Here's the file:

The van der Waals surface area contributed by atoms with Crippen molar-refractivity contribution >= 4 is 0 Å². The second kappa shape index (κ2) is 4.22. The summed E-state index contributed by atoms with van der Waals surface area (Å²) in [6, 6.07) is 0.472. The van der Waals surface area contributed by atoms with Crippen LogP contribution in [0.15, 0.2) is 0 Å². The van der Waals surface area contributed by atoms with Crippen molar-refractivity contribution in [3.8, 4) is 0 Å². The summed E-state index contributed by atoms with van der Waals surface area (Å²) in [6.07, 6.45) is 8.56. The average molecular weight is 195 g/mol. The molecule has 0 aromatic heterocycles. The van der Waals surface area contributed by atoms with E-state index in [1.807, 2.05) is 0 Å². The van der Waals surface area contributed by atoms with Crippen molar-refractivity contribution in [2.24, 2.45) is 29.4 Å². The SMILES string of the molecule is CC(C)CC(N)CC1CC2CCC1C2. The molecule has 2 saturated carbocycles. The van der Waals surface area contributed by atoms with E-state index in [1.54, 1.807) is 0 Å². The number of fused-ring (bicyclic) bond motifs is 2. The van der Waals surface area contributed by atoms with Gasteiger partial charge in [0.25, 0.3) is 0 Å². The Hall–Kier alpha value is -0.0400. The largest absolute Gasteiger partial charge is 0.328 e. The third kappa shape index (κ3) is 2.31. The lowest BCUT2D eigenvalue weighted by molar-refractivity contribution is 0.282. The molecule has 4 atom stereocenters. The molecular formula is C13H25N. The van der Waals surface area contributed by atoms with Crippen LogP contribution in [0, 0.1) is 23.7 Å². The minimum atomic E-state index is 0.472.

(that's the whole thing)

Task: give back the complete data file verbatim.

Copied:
The van der Waals surface area contributed by atoms with Crippen molar-refractivity contribution >= 4 is 0 Å². The second kappa shape index (κ2) is 4.22. The summed E-state index contributed by atoms with van der Waals surface area (Å²) in [6, 6.07) is 0.472. The van der Waals surface area contributed by atoms with Crippen LogP contribution in [0.15, 0.2) is 0 Å². The van der Waals surface area contributed by atoms with Crippen molar-refractivity contribution in [3.8, 4) is 0 Å². The summed E-state index contributed by atoms with van der Waals surface area (Å²) in [6.07, 6.45) is 8.56. The average molecular weight is 195 g/mol. The molecule has 0 aromatic heterocycles. The van der Waals surface area contributed by atoms with E-state index in [1.807, 2.05) is 0 Å². The van der Waals surface area contributed by atoms with Crippen molar-refractivity contribution in [2.24, 2.45) is 29.4 Å². The SMILES string of the molecule is CC(C)CC(N)CC1CC2CCC1C2. The molecule has 2 saturated carbocycles. The van der Waals surface area contributed by atoms with E-state index in [1.54, 1.807) is 0 Å². The number of fused-ring (bicyclic) bond motifs is 2. The van der Waals surface area contributed by atoms with Gasteiger partial charge in [0.25, 0.3) is 0 Å². The Hall–Kier alpha value is -0.0400. The largest absolute Gasteiger partial charge is 0.328 e. The third kappa shape index (κ3) is 2.31. The lowest BCUT2D eigenvalue weighted by molar-refractivity contribution is 0.282. The molecule has 4 atom stereocenters. The molecular formula is C13H25N. The van der Waals surface area contributed by atoms with Crippen LogP contribution in [0, 0.1) is 23.7 Å². The minimum atomic E-state index is 0.472.